“The United States is a republic, and a republic is a state in which the people are the boss.” —Willis Goldbeck
Several readers took umbrage with the recent column in which I wrote, "Despite my sincere best wishes for the incoming administration, I remain a prisoner of reason and empirical evidence.”
Specifically, critics were offended that I would want President Obama to succeed so that the nation and republic could succeed.
Apparently I either did a lousy job of articulating my position in the Jan. 20 column or readers interpreted what they wanted. It is axiomatic that, for the republic to survive and Obama to “succeed,” his administration’s articulated (and implied) agenda, must fail. Got that?
The early arrogance eventually will be mitigated (sooner rather than later) as reality masticates the glutes of the über-liberals’ wants and dreams and the deaf, dumb, blind media enablers will eschew kumbaya Kool-Aid and return to self-preservation.Obama told GOP leaders Friday, "You can't just listen to Rush Limbaugh and get things done."
a. A White House flack said the boss was simply trying to make a larger point about bipartisan efforts.
b. "There are big things that unify Republicans and Democrats . . . We shouldn't let partisan politics derail what are very important things that need to get done." In an exchange with Rep. Eric Cantor, R-Va., the president shot back: "I won . . . I will trump you on that." That may be the closest a U.S. president has ever been reported to saying “neener-neener-neener . . . ”
Every time a partisan Democrat (or Republican, for that matter) calls for opponents to set aside “petty partisan politics” what he really means is to abandon “your” core principles and accept “my” principles du jour. THEN we can play nice . . . as long as you do what I want, when I want, the way I want it.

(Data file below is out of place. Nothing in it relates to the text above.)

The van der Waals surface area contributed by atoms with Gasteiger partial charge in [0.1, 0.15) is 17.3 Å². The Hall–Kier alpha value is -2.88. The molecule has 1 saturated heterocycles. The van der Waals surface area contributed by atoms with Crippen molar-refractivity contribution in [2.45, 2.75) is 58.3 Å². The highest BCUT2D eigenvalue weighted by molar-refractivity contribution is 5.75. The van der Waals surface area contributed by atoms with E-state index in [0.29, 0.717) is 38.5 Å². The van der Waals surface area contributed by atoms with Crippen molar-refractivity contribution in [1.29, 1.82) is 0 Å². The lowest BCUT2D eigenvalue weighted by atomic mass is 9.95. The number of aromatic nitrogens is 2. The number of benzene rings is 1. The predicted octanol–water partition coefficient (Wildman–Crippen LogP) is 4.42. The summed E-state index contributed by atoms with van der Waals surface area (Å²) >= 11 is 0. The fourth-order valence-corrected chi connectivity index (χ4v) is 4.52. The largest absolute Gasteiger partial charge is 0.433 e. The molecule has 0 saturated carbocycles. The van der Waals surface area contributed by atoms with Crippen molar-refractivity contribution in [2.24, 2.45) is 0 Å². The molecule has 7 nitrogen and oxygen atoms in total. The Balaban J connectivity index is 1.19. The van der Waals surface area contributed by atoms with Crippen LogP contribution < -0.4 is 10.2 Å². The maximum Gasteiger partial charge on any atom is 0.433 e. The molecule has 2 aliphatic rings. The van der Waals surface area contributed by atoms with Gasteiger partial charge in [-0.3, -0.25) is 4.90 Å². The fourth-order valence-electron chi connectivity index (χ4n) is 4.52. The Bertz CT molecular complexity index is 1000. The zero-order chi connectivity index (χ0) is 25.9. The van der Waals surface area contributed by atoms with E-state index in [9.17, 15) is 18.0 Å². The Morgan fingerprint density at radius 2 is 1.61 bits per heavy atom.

When the new president made a surprise visit to the White House press corps recently, he quickly became ticked off when he was faced with a for real substantive question. Apparently, the King had come down from on high to provide his devoted subjects the gift of kissing his ring.
When Obama was asked how he could rationalize a strict ban on lobbyists in his administration while proposing a deputy defense secretary nominee who lobbied for Raytheon, he interrupted with a knowing (albeit patronizing) smile on his face.
"Ahh, see," he said, "I came down here to visit. See, this is what happens. I can't end up visiting with you guys and shaking hands if I'm going to get grilled every time I come down here."
Fine, Mr. President, but don’t troll for photo ops and then get angry if someone strays from the gospel according to you and actually attempts to do their job.
Despite the rebuke, the Politico reporter pressed further by asking about Pentagon nominee, William Lynn III. Obama turned more serious, putting his hand on the reporter's shoulder, and staring him in the eye.
"Alright, come on" he said, with obvious frustration in his voice. "We will be having a press conference at which time you can feel free to [ask] questions. Right now, I just wanted to say hello and introduce myself to you guys — that's all I was trying to do."
Two points are illustrated by the early days of marking territory, displays of dominance and establishing rapport in the Age of Obama.
1. President Obama still is riding the wave of perception rather than reality.
2. Some media enablers already are suffering buyer’s remorse and reacting to critics blaming them for giving Obama a free ride into the Oval Office.
Bernie Goldberg had a neat line: “After Barack Obama became president this week he found out the economy was worse than he thought — so he had to lay off 17 journalists.”
Goldberg says, “The only reason the joke works is because it has an air of believability to it . . . lot of the mainstream media rolled over for Obama during the campaign.”
Hey, there are consequences to everything we do in life. Kings, paupers, agnostics, and even messiahs cannot avoid the laws of consequences.
David Patten in Newsmax outlined a chilling scenario of Obama’s “Dirty Dozen” in which he runs down the liberal Dems’ wish list, from fast-tracking voter fraud and banning offshore drilling to erasing the Second Amendment and killing off talk radio.
It was a thoughtful and compelling article but unlikely to become reality anywhere other than a Nancy Pelosi or Daily Kos erotic dream.
The nation is divided. It remains divided and, for the very reasons the framers hated democracies and insisted on gifting us with a republic, the Obama agenda will learn its reach exceeds its grasp.
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